17 February 2003: Pat Rogers goes to the BCCSA about the fact that the SABC suppressed for two weeks, the news that the Scorpions were investigating Jacob Zuma for Arms Deal corruption

2 September 2003: Business Day breaks the story that CEO Peter Matlare, an ANC acolyte of note, has attempted to suppress discussion on radio talk show programmes of the police investigation into Jacob Zuma’s involvement in the Arms Deal scandal. He does so through an instruction to radio programme managers in what became known as the “Judi Nwokedi memo” The memo instructs that any coverage of this story must first be vetted by the head of radio news, Pippa Green and the head of television news, Jimi Matthews and that the story must be confined to news bulletins. There is no indication that either Green or Matthews ever opposed this instruction

5 September 2003: The SABC, knowing that the running story of Jacob Zuma will be hotly debated in parliament pulls the plug on parliamentary broadcasts on Ukhozi FM, the country’s most listened-to radio station (6.7Million listeners) to centralize editorial control of political content under the heads of radio (Pippa Green) and television news (Jimi Matthews) respectively. The move sparked widespread condemnation from the public and some politicians. In a report in the Citizen, Inkatha Freedom Party MP Blessed Gwala argued he was concerned that the withdrawal of the programme would impact negatively on the right of the people to know what government was doing. This along with the infamous “Judi Nwokedi memo” which sought to forbid any discussion of the Zuma/Arms Deal corruption story on all radio talk show stations was part of the ANC’s attempt to deny the 30 million South Africans who rely on the SABC as their main source of news all and any information of the major news story of the day. There is no indication that either Green or Matthews opposed this censorship.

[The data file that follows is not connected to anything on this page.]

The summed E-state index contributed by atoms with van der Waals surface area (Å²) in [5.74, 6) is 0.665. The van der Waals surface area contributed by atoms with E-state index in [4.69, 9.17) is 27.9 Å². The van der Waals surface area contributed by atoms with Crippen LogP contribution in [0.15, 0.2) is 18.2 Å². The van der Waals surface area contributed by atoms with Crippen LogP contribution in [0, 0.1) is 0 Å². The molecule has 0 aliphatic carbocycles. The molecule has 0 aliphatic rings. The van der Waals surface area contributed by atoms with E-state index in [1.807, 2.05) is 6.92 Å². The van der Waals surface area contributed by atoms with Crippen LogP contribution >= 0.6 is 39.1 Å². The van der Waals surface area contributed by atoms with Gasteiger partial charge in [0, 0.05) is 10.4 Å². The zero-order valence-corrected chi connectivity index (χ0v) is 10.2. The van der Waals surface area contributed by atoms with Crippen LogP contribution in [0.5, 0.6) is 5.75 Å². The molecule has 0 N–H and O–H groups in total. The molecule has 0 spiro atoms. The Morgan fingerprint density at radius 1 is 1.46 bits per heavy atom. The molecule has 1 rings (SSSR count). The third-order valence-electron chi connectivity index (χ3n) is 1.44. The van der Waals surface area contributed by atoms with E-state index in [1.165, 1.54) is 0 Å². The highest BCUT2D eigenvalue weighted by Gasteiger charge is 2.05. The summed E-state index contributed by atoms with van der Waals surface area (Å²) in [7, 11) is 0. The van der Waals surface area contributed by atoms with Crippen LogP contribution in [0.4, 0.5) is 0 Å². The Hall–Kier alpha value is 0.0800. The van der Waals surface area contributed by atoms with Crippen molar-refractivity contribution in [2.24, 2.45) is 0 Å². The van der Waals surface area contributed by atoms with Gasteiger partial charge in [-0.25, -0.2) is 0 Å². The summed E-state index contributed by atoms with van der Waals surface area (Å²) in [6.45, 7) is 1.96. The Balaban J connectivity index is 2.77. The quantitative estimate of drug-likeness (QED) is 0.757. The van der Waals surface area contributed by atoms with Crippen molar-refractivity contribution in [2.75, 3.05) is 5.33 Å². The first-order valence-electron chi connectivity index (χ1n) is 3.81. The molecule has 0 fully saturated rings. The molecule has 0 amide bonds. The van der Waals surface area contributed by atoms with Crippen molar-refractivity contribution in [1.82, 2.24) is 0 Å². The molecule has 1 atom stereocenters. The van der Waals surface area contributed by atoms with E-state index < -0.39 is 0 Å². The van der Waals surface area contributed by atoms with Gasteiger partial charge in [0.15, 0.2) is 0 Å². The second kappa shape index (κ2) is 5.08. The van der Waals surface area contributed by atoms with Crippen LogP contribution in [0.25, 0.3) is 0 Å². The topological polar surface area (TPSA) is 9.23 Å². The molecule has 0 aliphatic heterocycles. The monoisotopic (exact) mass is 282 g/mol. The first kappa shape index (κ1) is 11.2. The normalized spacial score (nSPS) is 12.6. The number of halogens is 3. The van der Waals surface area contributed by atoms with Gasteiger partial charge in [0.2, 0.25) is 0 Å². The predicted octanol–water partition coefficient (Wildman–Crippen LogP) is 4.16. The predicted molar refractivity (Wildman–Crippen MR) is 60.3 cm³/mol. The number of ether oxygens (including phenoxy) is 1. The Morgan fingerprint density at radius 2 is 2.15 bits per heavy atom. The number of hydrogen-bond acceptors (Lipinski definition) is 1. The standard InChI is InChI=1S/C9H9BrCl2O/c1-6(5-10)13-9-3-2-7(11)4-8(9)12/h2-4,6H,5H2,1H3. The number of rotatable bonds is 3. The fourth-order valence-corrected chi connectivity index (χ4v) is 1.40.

9 September 2003: President Thabo Mbeki appoints Eddie Funde as the new chairperson of the South African Broadcasting Corporation (SABC) board and Christine Qunta as the new vice-chairperson. They replace outgoing chairperson and vice-chairperson Vincent Maphai and Barbara Masekela respectively.

The other members of the board are journalist Thami Mazwai, Noluthando Gosa, human rights lawyer Ashwyn Trikamjee, sitting member Derrick Swartz, Fadielah Lagardien, Cecil Msomi, Khanyi Mkhonza (who is chairperson of the Media Development and Diversity Agency), Allison Gillwald, Andile Mbeki (apparently not directly related to President Thabo Mbeki) and Andrew Maralack.

Funde is a former South African Telecommunications Regulatory Authority councillor.

16 November 2003: Democratic Alliance shadow minister of communication, Dene Smuts, expresses concern that not a single Afrikaans person is on the new SABC board. Dr Fritz Kok who, she said, had always promoted the interests of the Afrikaans community had lost his seat on the board. This was also condemned by the Afrikaans cultural group, TABEMA.